Special Issue "Open Science in the Geospatial Domain"

A special issue of ISPRS International Journal of Geo-Information (ISSN 2220-9964).

Deadline for manuscript submissions: closed (20 December 2019).

Special Issue Editor

Prof. Dr. Massimiliano Cannata
Website
Guest Editor
Institute of Earth Sciences, University of Applied Sciences and Arts of Southern Switzerland, Campus Trevano, CH-6952 Canobbio, Switzerland
Interests: GIS; geomatics; open source; open science; environmental resource monitoring, modelling and management; geospatial web services; natural hazards

Special Issue Information

Dear Colleagues,

Open Science is being adopted by several research foundations and agencies worldwide as a core strategy to foster knowledge diffusion. This represents a new approach to research and educational processes based on OPEN data, sources, methodologies, reviews, access, and educational resources. While benefits are widely recognized, it is not always simple to apply this approach in practice: available resources, set strategies and existing common practices may be obstacles. Despite the fact that in the geospatial domain several open science practices are already widely adopted (see for example the success of Open Source Software at FOSS4G conferences, the number of Open Standards approved by OGC and the diffusion of Open Data created by OpenStreetMap), there are still underestimated and not yet properly addressed factors that limits the full realization of open science. In fact, while using the open standard and producing open source software and data is certainly important, it is not sufficient and different challenges are still to be addressed at a large scale. First and foremost, there are socio-cultural aspects such as the lack of recognition and rewards of open science practices, the overload for opening data, and unwillingness to change defined working procedures. Then, there are technological barriers, such as unintuitive tools for supporting open science, and missing political endorsements, not only by national or international bodies, but also by universities that ultimately implement strategies and policies that require economic investment in the short term to fulfill technical and organizational aspects. Last but not least, there are legal barriers, such as not always clear legal frameworks and lack of licenses understandable by scientists.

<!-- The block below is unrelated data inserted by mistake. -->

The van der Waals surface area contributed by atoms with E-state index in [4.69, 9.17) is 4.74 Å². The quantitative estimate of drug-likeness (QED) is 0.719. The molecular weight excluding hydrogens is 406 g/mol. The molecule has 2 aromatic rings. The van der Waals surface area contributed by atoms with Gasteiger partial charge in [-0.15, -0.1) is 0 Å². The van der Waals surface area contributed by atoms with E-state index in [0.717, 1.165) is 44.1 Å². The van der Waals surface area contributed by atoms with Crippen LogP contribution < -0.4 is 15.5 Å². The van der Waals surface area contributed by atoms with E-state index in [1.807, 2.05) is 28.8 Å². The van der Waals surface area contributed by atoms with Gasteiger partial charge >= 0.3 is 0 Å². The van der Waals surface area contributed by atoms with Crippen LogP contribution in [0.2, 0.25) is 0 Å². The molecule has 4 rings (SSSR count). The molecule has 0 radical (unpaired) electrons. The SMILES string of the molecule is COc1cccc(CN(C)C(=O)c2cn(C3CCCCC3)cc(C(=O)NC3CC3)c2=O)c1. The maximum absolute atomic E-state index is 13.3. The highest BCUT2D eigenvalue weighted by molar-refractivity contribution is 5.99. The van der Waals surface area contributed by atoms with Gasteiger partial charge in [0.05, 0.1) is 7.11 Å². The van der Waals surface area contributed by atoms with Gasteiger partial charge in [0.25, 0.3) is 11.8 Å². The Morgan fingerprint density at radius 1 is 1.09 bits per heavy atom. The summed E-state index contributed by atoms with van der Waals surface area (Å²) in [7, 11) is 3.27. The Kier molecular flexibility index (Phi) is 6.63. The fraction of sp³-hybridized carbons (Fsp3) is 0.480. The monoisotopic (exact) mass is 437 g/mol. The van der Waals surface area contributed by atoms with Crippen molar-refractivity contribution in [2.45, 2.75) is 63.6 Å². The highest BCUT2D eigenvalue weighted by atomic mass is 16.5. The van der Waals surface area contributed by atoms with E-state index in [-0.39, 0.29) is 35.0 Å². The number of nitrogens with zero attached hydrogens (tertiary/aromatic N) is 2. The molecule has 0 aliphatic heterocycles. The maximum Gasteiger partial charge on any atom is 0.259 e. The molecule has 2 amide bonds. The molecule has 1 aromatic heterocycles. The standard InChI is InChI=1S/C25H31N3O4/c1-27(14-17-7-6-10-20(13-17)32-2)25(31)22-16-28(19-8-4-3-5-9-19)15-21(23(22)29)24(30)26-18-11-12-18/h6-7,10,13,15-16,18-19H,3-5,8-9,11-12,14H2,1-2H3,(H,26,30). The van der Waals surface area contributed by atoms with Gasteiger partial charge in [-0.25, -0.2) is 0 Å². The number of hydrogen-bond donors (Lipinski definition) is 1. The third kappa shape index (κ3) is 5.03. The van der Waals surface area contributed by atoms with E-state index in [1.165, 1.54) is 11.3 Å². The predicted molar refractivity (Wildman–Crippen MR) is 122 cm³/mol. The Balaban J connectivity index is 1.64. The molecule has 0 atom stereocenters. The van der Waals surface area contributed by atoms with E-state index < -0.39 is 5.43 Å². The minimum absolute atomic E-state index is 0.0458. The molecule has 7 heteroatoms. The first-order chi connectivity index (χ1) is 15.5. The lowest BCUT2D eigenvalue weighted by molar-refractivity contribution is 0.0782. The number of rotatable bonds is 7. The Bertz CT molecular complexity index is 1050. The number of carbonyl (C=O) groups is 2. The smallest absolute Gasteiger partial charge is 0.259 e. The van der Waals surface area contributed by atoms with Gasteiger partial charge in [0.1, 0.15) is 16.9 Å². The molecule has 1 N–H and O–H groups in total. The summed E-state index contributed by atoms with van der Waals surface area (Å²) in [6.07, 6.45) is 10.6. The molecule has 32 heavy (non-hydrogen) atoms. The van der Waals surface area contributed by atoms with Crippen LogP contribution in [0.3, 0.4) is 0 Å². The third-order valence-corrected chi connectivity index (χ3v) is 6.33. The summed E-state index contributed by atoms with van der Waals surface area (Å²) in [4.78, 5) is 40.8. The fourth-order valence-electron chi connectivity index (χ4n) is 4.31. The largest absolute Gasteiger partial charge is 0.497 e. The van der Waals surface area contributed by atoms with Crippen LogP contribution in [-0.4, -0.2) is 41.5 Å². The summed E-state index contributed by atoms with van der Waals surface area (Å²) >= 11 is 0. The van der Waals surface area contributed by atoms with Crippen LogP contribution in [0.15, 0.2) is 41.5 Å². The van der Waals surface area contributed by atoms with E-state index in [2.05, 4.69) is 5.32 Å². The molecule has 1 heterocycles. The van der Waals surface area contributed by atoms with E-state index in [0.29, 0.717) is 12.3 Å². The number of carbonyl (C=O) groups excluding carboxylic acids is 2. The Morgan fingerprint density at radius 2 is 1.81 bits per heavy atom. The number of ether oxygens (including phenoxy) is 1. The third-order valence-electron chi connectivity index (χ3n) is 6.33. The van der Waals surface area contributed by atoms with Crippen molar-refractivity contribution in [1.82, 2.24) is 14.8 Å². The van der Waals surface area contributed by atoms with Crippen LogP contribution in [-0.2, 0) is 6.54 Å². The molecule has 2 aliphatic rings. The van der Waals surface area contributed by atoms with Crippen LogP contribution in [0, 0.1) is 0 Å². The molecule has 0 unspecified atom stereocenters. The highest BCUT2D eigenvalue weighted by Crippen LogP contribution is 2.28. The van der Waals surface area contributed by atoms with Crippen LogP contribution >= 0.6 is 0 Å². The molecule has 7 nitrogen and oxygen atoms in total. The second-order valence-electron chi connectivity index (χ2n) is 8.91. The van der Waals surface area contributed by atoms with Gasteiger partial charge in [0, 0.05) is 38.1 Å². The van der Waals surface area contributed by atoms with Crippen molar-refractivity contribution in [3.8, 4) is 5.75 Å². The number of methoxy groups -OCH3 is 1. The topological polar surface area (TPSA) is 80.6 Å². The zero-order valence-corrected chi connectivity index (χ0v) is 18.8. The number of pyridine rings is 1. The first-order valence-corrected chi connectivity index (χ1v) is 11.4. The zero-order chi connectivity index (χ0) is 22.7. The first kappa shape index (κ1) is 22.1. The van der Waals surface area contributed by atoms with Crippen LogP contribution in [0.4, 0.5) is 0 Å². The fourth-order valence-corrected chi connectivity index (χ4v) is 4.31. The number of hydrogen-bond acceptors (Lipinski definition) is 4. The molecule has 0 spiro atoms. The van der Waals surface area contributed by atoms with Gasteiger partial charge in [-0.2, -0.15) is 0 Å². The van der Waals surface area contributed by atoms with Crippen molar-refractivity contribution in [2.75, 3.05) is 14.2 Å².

This Special Issue aims to show the state-of-the-art in the geospatial domain with respect to the application of Open Science. Contributions on experiences that implement the Open Science approach, or any of the specific Open Science pillars (data, code, paper, review, standards ?), in the geospatial domain, and that discuss principles, barriers and solutions are important to identify future challenges and best practices. This will help scientists harnessing the full potential of this new paradigm and put in practice Open Science, contributing to the future benefit of humanity.

Prof. Dr. Massimiliano Cannata

Guest Editor

Manuscript Submission Information

Manuscripts should be submitted online at www.mdpi.com by registering and logging in to this website. Once you are registered, click here to go to the submission form. Manuscripts can be submitted until the deadline. All papers will be peer-reviewed. Accepted papers will be published continuously in the journal (as soon as accepted) and will be listed together on the special issue website. Research articles, review articles as well as short communications are invited. For planned papers, a title and short abstract (about 100 words) can be sent to the Editorial Office for announcement on this website.

Submitted manuscripts should not have been published previously, nor be under consideration for publication elsewhere (except conference proceedings papers). All manuscripts are thoroughly refereed through a single-blind peer-review process. A guide for authors and other relevant information for submission of manuscripts is available on the Instructions for Authors page. ISPRS International Journal of Geo-Information is an international peer-reviewed open access monthly journal published by MDPI.

Please visit the Instructions for Authors page before submitting a manuscript. The Article Processing Charge (APC) for publication in this open access journal is 1000 CHF (Swiss Francs). Submitted papers should be well formatted and use good English. Authors may use MDPI's English editing service prior to publication or during author revisions.

Keywords

  • Open Science
  • Open Source Software
  • Open Education Material
  • Open Data
  • Open Standard
  • Open Access
  • Open Methodology

Published Papers (10 papers)

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Open AccessArticle
Leveraging Container Technologies in a GIScience Project: A Perspective from Open Reproducible Research
ISPRS Int. J. Geo-Inf. 2020, 9(3), 138; https://doi.org/10.3390/ijgi9030138 - 25 Feb 2020
Cited by 2
Abstract